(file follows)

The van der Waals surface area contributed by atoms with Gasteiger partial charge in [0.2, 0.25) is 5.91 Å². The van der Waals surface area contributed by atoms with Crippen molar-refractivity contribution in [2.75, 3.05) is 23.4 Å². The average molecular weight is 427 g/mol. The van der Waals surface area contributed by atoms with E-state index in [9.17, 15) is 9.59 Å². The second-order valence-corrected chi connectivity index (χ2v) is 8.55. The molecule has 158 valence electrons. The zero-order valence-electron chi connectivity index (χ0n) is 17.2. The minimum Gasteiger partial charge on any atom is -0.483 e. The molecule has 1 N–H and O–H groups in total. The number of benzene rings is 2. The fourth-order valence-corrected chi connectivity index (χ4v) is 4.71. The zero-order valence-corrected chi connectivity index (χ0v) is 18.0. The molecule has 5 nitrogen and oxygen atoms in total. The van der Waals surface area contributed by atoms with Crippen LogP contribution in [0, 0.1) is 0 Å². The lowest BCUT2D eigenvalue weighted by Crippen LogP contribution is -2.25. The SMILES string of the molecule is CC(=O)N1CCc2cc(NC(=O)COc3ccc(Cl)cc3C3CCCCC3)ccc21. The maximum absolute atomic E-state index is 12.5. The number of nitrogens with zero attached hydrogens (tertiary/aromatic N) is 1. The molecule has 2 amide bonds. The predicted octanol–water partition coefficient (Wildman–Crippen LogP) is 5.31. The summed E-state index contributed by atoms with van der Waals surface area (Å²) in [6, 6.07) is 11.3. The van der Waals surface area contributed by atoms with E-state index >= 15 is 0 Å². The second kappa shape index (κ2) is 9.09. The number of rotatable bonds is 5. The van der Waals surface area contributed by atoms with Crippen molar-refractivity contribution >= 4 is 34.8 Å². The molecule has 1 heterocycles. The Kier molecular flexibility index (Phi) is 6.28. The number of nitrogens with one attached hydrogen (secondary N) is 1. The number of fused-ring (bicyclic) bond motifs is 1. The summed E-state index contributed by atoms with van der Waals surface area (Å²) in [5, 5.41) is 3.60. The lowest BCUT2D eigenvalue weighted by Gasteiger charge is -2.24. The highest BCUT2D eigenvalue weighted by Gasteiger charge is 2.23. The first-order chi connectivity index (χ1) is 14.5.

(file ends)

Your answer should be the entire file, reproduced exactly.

The van der Waals surface area contributed by atoms with Gasteiger partial charge in [0.2, 0.25) is 5.91 Å². The van der Waals surface area contributed by atoms with Crippen molar-refractivity contribution in [2.75, 3.05) is 23.4 Å². The average molecular weight is 427 g/mol. The van der Waals surface area contributed by atoms with E-state index in [9.17, 15) is 9.59 Å². The second-order valence-corrected chi connectivity index (χ2v) is 8.55. The molecule has 158 valence electrons. The zero-order valence-electron chi connectivity index (χ0n) is 17.2. The minimum Gasteiger partial charge on any atom is -0.483 e. The molecule has 1 N–H and O–H groups in total. The number of benzene rings is 2. The fourth-order valence-corrected chi connectivity index (χ4v) is 4.71. The zero-order valence-corrected chi connectivity index (χ0v) is 18.0. The molecule has 5 nitrogen and oxygen atoms in total. The van der Waals surface area contributed by atoms with Crippen LogP contribution in [0, 0.1) is 0 Å². The lowest BCUT2D eigenvalue weighted by Crippen LogP contribution is -2.25. The SMILES string of the molecule is CC(=O)N1CCc2cc(NC(=O)COc3ccc(Cl)cc3C3CCCCC3)ccc21. The maximum absolute atomic E-state index is 12.5. The number of nitrogens with zero attached hydrogens (tertiary/aromatic N) is 1. The molecule has 2 amide bonds. The predicted octanol–water partition coefficient (Wildman–Crippen LogP) is 5.31. The summed E-state index contributed by atoms with van der Waals surface area (Å²) in [6, 6.07) is 11.3. The van der Waals surface area contributed by atoms with E-state index >= 15 is 0 Å². The second kappa shape index (κ2) is 9.09. The number of rotatable bonds is 5. The van der Waals surface area contributed by atoms with Crippen molar-refractivity contribution >= 4 is 34.8 Å². The molecule has 1 heterocycles. The Kier molecular flexibility index (Phi) is 6.28. The number of nitrogens with one attached hydrogen (secondary N) is 1. The number of fused-ring (bicyclic) bond motifs is 1. The summed E-state index contributed by atoms with van der Waals surface area (Å²) in [5, 5.41) is 3.60. The lowest BCUT2D eigenvalue weighted by Gasteiger charge is -2.24. The highest BCUT2D eigenvalue weighted by Gasteiger charge is 2.23. The first-order chi connectivity index (χ1) is 14.5.